Robin's group arrives and rejoin the rest of the crew. Xiao gives them a tone dial and they replay Nami's farewell message to Luffy, but he angrily leaves before the end. Meanwhile, Nami attempts to destroy the plants protecting his palace, but gets poisoned herself. Shiki traps her near the plants and heads off to meet the pirate captains gathering. While greeting them, the Straw Hats launch a preemptive strike against Shiki and his henchmen; the group manages to defeat them while Chopper and Usopp are ordered to search for Nami. Nami is found by Billy who helps destroy the plants just as Usopp and Chopper arrive. Chopper soon realizes the only way to save Nami is to find the IQ medicine, but Shiki attempts to stop them. Luffy engages Shiki in a duel; the two find the IQ plant, but find the medicine is being held by Dr. Indigo. Zoro manages to defeat Dr. Indigo and Nami recovers. Sanji and Brook, witness another of Shiki's henchmen, Captain Scarlet, attempting to kiss Robin, but Sanji defeats Scarlet.

Nami and Chopper trick Shiki into redirecting his ship to the island, forcing his crew to flee. The Straw Hats rig the palace with explosives. Shiki refocuses his attention on the Straw Hats, but Luffy uses an electric charge and knocks Shiki to the ground, leaving Luffy victorious; the other Straw Hats escape with the Thousand Sunny, using Shiki's pirate sail as a parachute. Luffy is recovered by Billy while the villagers are shown flying away using the wings on their arms; the Marines capture the retreating pirates, including Shiki. As the Marines witness the islands crash into the sea, now free of Shiki's power, they spot the Thousand Sunny. However, the Straw Hats escape. Luffy learns that Nami's message was a coded SOS directed at him that the crew took as a love confession. Oda supervised the production of Strong World, created the film's original story and over 120 pages of rough drawings. Furthermore, he placed his own name on the film's credits to indicate his desire for a film, different from its nine predecessors.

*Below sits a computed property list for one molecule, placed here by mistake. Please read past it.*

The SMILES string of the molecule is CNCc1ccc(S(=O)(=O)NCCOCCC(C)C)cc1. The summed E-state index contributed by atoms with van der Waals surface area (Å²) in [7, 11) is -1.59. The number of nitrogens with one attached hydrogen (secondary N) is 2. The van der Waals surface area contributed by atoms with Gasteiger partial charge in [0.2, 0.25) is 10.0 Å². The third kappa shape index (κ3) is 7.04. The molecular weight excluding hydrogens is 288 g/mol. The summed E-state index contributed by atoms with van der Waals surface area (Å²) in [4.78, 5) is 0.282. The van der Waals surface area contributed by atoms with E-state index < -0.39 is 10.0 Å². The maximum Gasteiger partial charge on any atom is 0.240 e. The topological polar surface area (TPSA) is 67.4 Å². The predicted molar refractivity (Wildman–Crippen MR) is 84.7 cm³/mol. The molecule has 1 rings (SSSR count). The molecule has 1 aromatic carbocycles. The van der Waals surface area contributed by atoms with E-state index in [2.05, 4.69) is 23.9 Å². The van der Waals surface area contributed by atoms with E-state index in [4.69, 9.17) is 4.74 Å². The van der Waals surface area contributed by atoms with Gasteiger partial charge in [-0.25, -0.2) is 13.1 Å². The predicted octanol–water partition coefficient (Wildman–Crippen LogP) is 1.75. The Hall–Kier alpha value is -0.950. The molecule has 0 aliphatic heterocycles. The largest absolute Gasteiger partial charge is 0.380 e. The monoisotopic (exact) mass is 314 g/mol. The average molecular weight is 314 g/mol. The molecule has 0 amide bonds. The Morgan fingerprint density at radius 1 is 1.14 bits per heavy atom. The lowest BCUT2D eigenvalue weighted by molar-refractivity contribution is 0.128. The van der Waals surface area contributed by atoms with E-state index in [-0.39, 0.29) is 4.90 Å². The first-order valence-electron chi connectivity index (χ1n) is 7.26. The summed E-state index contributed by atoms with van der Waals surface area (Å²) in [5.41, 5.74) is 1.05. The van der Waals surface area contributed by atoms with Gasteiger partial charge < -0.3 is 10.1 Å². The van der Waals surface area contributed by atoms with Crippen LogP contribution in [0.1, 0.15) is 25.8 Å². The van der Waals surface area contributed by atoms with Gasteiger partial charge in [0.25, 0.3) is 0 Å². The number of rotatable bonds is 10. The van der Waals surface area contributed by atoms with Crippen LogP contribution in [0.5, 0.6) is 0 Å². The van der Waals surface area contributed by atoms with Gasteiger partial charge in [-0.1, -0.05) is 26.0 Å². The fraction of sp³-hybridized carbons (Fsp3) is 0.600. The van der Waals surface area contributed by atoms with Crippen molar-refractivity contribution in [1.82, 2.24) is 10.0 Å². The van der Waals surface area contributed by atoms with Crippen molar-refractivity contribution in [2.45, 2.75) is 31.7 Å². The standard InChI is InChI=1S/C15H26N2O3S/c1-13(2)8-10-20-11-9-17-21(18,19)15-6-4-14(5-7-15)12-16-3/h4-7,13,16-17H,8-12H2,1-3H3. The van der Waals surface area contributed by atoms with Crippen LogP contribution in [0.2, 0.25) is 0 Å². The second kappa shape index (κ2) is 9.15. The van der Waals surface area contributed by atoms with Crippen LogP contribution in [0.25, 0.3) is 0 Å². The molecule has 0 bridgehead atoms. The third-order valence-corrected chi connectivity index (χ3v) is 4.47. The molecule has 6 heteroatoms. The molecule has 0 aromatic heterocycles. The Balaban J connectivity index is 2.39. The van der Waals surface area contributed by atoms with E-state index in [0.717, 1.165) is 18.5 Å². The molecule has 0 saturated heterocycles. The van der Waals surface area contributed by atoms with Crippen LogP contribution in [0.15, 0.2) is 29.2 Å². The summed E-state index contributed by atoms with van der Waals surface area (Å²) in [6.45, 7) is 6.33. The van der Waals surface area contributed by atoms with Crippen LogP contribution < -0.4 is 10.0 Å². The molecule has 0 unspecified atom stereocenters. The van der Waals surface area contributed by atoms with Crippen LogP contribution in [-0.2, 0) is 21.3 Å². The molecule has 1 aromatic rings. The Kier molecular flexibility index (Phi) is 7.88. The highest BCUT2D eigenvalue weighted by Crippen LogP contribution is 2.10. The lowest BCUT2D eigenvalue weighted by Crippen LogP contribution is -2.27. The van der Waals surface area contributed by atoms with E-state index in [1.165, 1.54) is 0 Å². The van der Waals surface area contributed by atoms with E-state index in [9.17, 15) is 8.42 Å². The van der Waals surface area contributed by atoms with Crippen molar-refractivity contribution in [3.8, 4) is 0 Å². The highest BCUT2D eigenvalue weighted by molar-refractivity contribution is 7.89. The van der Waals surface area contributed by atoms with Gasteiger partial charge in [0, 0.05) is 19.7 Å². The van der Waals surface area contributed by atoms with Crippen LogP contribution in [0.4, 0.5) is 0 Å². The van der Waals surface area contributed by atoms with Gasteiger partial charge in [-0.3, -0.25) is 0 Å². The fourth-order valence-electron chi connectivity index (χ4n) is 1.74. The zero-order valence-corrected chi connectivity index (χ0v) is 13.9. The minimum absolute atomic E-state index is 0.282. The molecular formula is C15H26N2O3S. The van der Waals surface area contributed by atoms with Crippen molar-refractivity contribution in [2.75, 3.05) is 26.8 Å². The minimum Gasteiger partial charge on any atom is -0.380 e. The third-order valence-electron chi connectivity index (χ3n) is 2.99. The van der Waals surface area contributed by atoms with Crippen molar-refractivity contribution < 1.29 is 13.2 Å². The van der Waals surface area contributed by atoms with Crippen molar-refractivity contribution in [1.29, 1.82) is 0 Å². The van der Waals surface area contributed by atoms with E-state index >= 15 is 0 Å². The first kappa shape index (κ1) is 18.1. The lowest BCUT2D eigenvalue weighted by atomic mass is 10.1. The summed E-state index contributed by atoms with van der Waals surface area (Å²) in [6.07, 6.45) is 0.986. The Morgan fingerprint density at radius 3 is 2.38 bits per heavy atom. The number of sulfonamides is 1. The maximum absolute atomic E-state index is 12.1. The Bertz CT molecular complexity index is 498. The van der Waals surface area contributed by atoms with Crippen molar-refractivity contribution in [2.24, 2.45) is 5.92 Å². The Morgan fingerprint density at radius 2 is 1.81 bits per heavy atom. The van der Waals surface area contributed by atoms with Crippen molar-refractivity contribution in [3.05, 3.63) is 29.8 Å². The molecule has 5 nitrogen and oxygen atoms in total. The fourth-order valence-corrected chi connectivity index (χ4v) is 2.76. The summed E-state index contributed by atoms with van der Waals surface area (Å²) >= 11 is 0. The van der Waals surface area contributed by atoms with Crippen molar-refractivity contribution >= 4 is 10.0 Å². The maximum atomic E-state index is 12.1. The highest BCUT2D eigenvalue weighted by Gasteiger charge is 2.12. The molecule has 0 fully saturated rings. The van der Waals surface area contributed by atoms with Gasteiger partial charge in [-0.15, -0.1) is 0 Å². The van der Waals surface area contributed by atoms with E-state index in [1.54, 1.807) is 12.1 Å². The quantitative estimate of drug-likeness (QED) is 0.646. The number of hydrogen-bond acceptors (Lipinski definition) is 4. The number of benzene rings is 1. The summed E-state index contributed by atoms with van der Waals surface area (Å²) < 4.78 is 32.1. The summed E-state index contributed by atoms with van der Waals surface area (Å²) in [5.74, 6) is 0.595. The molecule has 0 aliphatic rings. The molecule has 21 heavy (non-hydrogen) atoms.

The actual director of the film is Munehisa Sakai, a former director of the One Piece anime television series. The Japanese rock band Mr. Children performed the film's theme song, "Fanfare". Oda had offered them the opportunity. An English-language teaser trailer of 45 seconds length was shown on the Tokyo International Anime Fair in March 2009 and placed on the official website o

Norman Schofield

Norman James Schofield was a Scottish-American political scientist, the Dr. William Taussig Professor of Political Economy at the Washington University in St. Louis. Schofield earned two bachelor's degrees from the University of Liverpool, he obtained two PhDs from Essex University: the first in government in 1976 and the second in economics in 1985. From 1970 to 1976 he was a lecturer in government at Essex University, he came to Washington University in 1986 as a fellow to the Center of Political Economy. Schofield is the author or co-author of the following books: Mathematical Methods in Economics and Social Choice Social Choice and Democracy Advanced Statistical Methods in the Social Sciences Multiparty Government: the politics of coalition in Europe Architects of Political Change: Constitutional Quandaries and Social Choice Theory Multiparty Democracy: Elections and Legislative Politics The Spatial Model of Politics The Political Economy of Democracy and Tyranny Leadership Or Chaos: The Heart and Soul of Politics Schofield has been awarded honorary doctorates from the University of Liverpool in 1986, from the University of Caen in 1992.

In 2002 Schofield won the William H. Riker Prize in political science "for his path-breaking contributions to the theory of collective choice in multidimensional settings, the extension of those results to the analysis of coalition politics in parliamentary systems, subsequently, to the analysis of American constitutional politics."In 2005 he was elected as a fellow of the American Academy of Arts and Sciences